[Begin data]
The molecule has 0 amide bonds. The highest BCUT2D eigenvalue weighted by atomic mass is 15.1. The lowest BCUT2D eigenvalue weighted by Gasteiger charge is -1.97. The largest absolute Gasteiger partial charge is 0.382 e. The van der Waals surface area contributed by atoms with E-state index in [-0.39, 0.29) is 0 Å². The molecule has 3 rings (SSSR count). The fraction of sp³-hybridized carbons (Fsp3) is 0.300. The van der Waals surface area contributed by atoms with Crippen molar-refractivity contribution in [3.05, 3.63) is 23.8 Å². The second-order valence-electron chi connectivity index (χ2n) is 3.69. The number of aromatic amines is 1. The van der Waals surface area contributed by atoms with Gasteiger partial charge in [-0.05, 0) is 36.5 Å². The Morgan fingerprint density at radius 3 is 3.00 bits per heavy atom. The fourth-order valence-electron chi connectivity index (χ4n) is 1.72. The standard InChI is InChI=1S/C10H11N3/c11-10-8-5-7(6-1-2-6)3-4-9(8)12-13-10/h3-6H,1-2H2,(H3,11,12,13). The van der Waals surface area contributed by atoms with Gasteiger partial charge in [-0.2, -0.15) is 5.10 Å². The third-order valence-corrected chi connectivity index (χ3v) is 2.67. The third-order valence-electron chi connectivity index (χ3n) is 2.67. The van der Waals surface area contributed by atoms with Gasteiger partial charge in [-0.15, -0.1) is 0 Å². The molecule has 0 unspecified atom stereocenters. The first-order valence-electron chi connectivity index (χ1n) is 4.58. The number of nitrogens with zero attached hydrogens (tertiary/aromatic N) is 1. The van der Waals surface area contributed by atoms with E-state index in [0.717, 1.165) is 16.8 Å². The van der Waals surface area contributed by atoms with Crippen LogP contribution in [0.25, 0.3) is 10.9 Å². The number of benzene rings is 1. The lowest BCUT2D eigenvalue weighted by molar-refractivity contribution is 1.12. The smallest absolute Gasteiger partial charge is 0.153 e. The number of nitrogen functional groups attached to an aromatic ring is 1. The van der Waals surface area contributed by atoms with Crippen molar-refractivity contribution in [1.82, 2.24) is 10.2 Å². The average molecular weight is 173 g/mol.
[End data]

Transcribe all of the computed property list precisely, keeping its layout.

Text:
The molecule has 0 amide bonds. The highest BCUT2D eigenvalue weighted by atomic mass is 15.1. The lowest BCUT2D eigenvalue weighted by Gasteiger charge is -1.97. The largest absolute Gasteiger partial charge is 0.382 e. The van der Waals surface area contributed by atoms with E-state index in [-0.39, 0.29) is 0 Å². The molecule has 3 rings (SSSR count). The fraction of sp³-hybridized carbons (Fsp3) is 0.300. The van der Waals surface area contributed by atoms with Crippen molar-refractivity contribution in [3.05, 3.63) is 23.8 Å². The second-order valence-electron chi connectivity index (χ2n) is 3.69. The number of aromatic amines is 1. The van der Waals surface area contributed by atoms with Gasteiger partial charge in [-0.05, 0) is 36.5 Å². The Morgan fingerprint density at radius 3 is 3.00 bits per heavy atom. The fourth-order valence-electron chi connectivity index (χ4n) is 1.72. The standard InChI is InChI=1S/C10H11N3/c11-10-8-5-7(6-1-2-6)3-4-9(8)12-13-10/h3-6H,1-2H2,(H3,11,12,13). The van der Waals surface area contributed by atoms with Gasteiger partial charge in [-0.2, -0.15) is 5.10 Å². The third-order valence-corrected chi connectivity index (χ3v) is 2.67. The third-order valence-electron chi connectivity index (χ3n) is 2.67. The van der Waals surface area contributed by atoms with Gasteiger partial charge in [-0.15, -0.1) is 0 Å². The molecule has 0 unspecified atom stereocenters. The first-order valence-electron chi connectivity index (χ1n) is 4.58. The number of nitrogens with zero attached hydrogens (tertiary/aromatic N) is 1. The van der Waals surface area contributed by atoms with E-state index in [0.717, 1.165) is 16.8 Å². The van der Waals surface area contributed by atoms with Crippen LogP contribution in [0.25, 0.3) is 10.9 Å². The number of benzene rings is 1. The lowest BCUT2D eigenvalue weighted by molar-refractivity contribution is 1.12. The smallest absolute Gasteiger partial charge is 0.153 e. The number of nitrogen functional groups attached to an aromatic ring is 1. The van der Waals surface area contributed by atoms with Crippen molar-refractivity contribution in [1.82, 2.24) is 10.2 Å². The average molecular weight is 173 g/mol.